Stand alone or series: Book 1 in the Merovingen Nights series
How did we get this book: Bought
Format (e- or p-): Print
REVIEW & DISCUSSION
Ana’s take: This is the first book I’ve read by C.J. Cherryh and I will just cut to the chase and say it: Angel with the Sword was a super fun read and I enjoyed myself immensely whilst reading it. Its plot was like a rollercoaster ride with non-stop action and a female protagonist who was amazeballs. I fell in love with her from the very start and rooted for her as did everything in her power to save the hero, Mondragon. It’s funny how Angel with the Sword reads like an old school sword adventure which is weird because this is supposedly set in the 33rd century (more on that below).
It was only after reading it that I stopped to think about certain aspects of the book that were not as developed as they could have been – although these did not effectively lessen my enjoyment. This is definitely so far the best book in our OSW Readalong.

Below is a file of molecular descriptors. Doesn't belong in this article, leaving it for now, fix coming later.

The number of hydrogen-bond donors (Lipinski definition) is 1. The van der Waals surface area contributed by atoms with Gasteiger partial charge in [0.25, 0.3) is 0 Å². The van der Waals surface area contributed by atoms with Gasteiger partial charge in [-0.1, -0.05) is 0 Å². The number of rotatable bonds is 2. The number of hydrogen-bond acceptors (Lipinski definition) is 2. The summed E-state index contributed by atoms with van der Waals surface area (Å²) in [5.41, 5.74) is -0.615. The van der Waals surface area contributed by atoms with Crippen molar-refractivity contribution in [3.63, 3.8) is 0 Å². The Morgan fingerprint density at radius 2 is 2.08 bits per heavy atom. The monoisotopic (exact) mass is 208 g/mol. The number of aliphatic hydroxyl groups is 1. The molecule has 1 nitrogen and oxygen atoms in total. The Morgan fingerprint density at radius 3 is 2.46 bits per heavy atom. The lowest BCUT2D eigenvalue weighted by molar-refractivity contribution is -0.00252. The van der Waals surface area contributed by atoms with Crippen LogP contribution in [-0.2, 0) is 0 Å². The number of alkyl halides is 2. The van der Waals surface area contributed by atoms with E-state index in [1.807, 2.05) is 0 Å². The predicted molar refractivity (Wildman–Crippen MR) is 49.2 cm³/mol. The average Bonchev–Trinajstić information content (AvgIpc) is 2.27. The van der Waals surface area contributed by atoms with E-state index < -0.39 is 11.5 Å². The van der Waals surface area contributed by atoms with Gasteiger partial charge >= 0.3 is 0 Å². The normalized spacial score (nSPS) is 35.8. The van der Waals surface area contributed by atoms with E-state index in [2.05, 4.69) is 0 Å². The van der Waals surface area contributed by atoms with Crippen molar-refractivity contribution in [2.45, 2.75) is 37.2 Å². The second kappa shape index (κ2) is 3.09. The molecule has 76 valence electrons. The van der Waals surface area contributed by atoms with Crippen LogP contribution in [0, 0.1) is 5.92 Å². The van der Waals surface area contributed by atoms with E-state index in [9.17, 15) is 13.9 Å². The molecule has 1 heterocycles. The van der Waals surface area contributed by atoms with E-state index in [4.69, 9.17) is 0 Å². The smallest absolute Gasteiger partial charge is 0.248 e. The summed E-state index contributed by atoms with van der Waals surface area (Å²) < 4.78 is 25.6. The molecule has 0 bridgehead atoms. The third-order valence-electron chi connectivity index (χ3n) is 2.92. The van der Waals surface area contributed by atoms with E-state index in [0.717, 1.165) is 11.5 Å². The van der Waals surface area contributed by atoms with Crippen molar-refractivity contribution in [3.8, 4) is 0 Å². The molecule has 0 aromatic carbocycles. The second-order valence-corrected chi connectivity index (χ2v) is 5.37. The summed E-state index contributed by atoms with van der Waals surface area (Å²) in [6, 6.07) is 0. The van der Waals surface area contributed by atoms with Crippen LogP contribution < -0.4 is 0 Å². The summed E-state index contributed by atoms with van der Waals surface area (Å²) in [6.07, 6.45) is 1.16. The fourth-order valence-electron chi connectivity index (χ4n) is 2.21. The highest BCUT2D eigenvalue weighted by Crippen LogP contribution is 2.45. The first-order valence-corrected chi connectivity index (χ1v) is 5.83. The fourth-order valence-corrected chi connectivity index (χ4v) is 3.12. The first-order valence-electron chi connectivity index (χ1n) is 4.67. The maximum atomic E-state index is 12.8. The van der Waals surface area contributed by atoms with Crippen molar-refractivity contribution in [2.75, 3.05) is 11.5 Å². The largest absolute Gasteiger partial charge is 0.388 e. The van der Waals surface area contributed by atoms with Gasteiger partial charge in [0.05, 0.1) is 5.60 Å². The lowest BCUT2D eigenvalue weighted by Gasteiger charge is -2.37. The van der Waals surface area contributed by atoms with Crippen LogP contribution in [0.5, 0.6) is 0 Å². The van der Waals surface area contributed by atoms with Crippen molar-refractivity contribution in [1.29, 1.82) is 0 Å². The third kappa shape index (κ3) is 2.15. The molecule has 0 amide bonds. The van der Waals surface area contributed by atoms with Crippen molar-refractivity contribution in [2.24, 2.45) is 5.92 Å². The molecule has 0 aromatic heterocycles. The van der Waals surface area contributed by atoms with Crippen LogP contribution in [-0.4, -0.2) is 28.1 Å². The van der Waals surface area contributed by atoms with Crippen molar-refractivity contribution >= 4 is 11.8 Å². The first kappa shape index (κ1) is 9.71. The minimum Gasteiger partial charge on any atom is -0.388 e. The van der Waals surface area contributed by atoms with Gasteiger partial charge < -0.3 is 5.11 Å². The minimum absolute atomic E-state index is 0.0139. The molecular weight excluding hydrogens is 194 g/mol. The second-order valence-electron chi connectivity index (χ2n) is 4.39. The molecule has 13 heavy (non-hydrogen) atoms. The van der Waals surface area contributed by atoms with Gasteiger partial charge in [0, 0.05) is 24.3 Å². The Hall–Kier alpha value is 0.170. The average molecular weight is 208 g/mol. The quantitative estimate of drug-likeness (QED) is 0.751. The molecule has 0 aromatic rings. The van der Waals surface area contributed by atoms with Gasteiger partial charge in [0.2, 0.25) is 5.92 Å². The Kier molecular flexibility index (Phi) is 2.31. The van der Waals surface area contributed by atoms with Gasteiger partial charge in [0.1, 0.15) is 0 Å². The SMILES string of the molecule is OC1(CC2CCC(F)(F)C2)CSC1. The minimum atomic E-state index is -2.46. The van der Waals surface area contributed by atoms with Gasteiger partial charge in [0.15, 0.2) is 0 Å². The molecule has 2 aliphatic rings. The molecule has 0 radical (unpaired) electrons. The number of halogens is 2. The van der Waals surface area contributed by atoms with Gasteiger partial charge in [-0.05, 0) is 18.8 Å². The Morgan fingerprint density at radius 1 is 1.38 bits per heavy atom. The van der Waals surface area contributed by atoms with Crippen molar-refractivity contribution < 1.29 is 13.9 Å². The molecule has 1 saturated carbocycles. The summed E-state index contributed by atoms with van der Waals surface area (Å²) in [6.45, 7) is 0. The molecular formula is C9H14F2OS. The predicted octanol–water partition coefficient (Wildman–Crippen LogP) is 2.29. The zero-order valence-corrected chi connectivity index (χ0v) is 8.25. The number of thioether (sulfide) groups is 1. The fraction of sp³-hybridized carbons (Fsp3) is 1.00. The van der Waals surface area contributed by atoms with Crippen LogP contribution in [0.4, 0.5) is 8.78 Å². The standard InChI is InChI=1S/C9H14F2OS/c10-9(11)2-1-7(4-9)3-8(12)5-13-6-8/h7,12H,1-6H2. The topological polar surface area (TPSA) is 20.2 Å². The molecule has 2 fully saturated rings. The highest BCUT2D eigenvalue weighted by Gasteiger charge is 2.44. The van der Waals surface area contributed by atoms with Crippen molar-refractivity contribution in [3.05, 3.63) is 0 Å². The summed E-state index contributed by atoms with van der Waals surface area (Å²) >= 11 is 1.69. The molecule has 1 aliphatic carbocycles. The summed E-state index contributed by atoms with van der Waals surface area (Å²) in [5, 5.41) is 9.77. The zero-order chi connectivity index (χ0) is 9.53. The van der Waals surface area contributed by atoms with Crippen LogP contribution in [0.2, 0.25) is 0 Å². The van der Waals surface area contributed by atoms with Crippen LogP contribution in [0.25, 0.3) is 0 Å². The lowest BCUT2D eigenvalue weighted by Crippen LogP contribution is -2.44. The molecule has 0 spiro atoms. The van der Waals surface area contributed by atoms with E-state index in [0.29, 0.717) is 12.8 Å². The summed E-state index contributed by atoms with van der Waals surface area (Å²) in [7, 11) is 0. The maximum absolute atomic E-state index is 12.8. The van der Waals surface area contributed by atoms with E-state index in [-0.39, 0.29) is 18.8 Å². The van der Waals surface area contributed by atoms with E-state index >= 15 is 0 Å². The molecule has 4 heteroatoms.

I agree with Ana in that this is the best book we’ve read so far in our OSW Readalong – I thoroughly enjoyed Angel with the Sword for its wonderful heroine, slick action scenes and solid worldbuilding. I’ve only had the pleasure of reading C.J. Cherryh’s straight-up science fiction in the past (Cyteen was my introduction to her work), which I’ve loved. This science fiction-rooted adventure fantasy novel suits my tastes just fine, too.